I educated myself in the nuances of owning and operating my Tin Lizzie by taking classes both in-person and on-line. Through those experiences and the practice I received from hours and hours of hands-on quilting I gained a wealth of knowledge.
I’ve had the pleasure of working with a wonderful group of customers. Their projects have been as varied as the people are unique. Their faith in my skills has given me the opportunity to broaden my talents even further. I’ve been very fortunate in that most of my customers give me the artistic license to quilt their projects how ever I see fit.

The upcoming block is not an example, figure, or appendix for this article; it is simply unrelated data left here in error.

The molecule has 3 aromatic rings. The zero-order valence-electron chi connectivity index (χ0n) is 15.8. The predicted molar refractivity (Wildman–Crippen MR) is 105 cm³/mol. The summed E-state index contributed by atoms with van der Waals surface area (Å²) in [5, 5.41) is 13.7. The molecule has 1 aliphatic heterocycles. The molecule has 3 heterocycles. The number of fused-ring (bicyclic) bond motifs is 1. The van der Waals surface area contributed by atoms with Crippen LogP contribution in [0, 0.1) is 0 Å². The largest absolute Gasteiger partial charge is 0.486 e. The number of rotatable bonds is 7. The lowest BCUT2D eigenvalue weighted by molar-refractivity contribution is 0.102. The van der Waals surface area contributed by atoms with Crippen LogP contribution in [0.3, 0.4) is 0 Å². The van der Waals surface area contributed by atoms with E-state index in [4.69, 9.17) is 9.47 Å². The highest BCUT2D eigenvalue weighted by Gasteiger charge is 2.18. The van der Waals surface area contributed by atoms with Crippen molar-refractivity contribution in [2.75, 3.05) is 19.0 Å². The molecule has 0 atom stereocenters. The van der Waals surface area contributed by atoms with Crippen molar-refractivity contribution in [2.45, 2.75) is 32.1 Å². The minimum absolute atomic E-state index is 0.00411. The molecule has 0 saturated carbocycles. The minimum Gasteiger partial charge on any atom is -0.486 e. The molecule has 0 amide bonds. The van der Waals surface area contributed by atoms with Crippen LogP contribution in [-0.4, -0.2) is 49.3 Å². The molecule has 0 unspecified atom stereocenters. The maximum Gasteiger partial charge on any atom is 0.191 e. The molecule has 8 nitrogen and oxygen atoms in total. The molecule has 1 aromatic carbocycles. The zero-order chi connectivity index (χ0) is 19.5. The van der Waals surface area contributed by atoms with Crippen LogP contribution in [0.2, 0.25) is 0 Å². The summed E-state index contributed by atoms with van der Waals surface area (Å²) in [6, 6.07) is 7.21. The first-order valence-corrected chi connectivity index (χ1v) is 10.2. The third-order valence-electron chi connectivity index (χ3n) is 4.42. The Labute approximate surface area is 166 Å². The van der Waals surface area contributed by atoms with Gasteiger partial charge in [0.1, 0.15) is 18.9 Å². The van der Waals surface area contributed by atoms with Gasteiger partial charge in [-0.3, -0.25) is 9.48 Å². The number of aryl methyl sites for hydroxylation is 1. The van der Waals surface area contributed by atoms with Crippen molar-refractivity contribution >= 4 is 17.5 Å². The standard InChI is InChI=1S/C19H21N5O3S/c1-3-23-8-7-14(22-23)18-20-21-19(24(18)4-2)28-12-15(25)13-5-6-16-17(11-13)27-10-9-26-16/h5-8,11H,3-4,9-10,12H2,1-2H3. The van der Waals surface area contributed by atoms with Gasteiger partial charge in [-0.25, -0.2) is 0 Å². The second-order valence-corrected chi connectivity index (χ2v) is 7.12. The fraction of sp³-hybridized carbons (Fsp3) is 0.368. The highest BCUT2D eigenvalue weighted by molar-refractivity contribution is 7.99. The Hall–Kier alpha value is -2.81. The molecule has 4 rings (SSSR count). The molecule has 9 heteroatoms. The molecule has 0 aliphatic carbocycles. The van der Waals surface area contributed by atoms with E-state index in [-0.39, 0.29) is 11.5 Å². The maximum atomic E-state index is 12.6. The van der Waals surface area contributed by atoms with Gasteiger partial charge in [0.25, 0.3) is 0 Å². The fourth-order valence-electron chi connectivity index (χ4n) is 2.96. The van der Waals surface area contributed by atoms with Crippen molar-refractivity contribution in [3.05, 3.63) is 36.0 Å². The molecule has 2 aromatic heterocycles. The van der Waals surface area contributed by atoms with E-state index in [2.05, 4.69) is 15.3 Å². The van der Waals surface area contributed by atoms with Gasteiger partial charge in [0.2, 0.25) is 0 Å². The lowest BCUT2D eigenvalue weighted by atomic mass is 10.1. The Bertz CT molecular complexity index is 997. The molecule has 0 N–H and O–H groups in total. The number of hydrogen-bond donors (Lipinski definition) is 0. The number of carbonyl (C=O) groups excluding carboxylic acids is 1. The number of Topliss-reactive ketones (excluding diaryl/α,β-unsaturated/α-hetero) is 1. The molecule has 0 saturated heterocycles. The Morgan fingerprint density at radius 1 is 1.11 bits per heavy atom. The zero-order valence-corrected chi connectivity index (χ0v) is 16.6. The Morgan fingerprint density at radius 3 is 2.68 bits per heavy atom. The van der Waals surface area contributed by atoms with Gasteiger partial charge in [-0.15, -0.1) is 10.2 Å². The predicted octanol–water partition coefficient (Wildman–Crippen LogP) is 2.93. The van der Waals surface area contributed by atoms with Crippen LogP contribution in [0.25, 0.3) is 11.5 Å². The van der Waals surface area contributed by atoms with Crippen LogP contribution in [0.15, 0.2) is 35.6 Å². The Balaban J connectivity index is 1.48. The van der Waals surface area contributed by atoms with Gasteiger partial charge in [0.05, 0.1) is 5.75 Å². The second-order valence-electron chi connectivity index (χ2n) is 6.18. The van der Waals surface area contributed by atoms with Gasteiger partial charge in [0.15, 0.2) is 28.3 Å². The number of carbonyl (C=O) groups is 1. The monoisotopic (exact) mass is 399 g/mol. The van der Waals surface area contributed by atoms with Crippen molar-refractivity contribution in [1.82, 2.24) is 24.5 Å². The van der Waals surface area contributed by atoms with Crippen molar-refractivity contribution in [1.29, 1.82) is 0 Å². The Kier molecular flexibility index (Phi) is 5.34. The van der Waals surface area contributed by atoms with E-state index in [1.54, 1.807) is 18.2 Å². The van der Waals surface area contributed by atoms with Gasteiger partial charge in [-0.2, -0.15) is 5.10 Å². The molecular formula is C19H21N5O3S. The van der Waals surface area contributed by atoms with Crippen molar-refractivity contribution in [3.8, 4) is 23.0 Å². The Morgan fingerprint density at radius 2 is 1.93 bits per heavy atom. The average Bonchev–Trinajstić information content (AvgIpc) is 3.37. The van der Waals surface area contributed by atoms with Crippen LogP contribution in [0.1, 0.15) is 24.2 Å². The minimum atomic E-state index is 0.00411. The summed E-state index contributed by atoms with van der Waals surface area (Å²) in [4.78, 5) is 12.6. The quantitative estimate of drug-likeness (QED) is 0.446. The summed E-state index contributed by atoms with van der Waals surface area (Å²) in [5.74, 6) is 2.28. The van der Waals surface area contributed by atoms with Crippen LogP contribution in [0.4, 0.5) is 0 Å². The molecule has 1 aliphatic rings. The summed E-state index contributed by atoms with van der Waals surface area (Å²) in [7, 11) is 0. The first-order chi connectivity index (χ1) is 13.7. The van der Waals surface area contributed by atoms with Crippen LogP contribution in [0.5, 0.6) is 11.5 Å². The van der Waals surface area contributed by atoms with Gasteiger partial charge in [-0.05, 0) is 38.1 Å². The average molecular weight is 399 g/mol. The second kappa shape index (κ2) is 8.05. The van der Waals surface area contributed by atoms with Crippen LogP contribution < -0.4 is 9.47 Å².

This blog has provided the priceless opportunity to show my customers’ creations, with permission, to the world. Being able to share the finished projects with my readers brings the much warranted recognition these women deserve and might not otherwise receive. The reactions I receive from my customers, when they read about their very own quilt on my blog, is immeasurable. The experience of owning my very own long-arm quilt machine and working with the customers that have crossed my path has exceeded my initial expectations.
Looking toward the future I would like to see my customer as well as my reader base expand. I would also like to experience more interaction between myself and my readers. I find their comments to be both rewarding and educational. Other possible goals might include teaching as well as pattern development.
I’ve enjoyed sharing my vision as well as my experience with you. Thank you so much for taking the time to visit. I look forward to your continued support.